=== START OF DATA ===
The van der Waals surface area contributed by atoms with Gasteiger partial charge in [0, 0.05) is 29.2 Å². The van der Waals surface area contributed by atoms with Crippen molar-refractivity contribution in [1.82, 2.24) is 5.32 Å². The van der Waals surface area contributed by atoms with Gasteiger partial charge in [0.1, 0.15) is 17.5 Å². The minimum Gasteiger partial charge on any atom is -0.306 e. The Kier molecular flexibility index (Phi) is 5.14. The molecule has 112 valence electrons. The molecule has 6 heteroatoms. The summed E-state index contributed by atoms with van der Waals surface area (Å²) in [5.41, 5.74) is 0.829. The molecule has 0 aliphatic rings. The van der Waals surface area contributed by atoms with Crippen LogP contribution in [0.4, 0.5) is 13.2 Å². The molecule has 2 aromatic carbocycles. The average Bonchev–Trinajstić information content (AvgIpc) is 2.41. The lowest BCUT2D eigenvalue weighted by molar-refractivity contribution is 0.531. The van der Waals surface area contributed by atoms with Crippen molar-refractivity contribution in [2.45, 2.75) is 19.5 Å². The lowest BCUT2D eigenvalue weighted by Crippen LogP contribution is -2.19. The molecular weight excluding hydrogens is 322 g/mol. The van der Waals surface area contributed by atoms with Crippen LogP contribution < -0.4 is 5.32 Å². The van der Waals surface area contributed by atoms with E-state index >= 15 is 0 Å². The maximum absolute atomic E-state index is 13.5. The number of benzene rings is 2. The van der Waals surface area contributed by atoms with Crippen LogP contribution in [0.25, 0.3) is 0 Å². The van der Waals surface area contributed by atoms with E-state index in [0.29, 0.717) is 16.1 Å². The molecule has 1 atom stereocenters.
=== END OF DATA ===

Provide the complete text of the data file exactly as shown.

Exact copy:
The van der Waals surface area contributed by atoms with Gasteiger partial charge in [0, 0.05) is 29.2 Å². The van der Waals surface area contributed by atoms with Crippen molar-refractivity contribution in [1.82, 2.24) is 5.32 Å². The van der Waals surface area contributed by atoms with Gasteiger partial charge in [0.1, 0.15) is 17.5 Å². The minimum Gasteiger partial charge on any atom is -0.306 e. The Kier molecular flexibility index (Phi) is 5.14. The molecule has 112 valence electrons. The molecule has 6 heteroatoms. The summed E-state index contributed by atoms with van der Waals surface area (Å²) in [5.41, 5.74) is 0.829. The molecule has 0 aliphatic rings. The van der Waals surface area contributed by atoms with Crippen LogP contribution in [0.4, 0.5) is 13.2 Å². The molecule has 2 aromatic carbocycles. The average Bonchev–Trinajstić information content (AvgIpc) is 2.41. The lowest BCUT2D eigenvalue weighted by molar-refractivity contribution is 0.531. The van der Waals surface area contributed by atoms with Crippen molar-refractivity contribution in [2.45, 2.75) is 19.5 Å². The lowest BCUT2D eigenvalue weighted by Crippen LogP contribution is -2.19. The molecular weight excluding hydrogens is 322 g/mol. The van der Waals surface area contributed by atoms with Crippen LogP contribution < -0.4 is 5.32 Å². The van der Waals surface area contributed by atoms with E-state index >= 15 is 0 Å². The maximum absolute atomic E-state index is 13.5. The number of benzene rings is 2. The van der Waals surface area contributed by atoms with Crippen LogP contribution in [0.25, 0.3) is 0 Å². The van der Waals surface area contributed by atoms with E-state index in [0.29, 0.717) is 16.1 Å². The molecule has 1 atom stereocenters.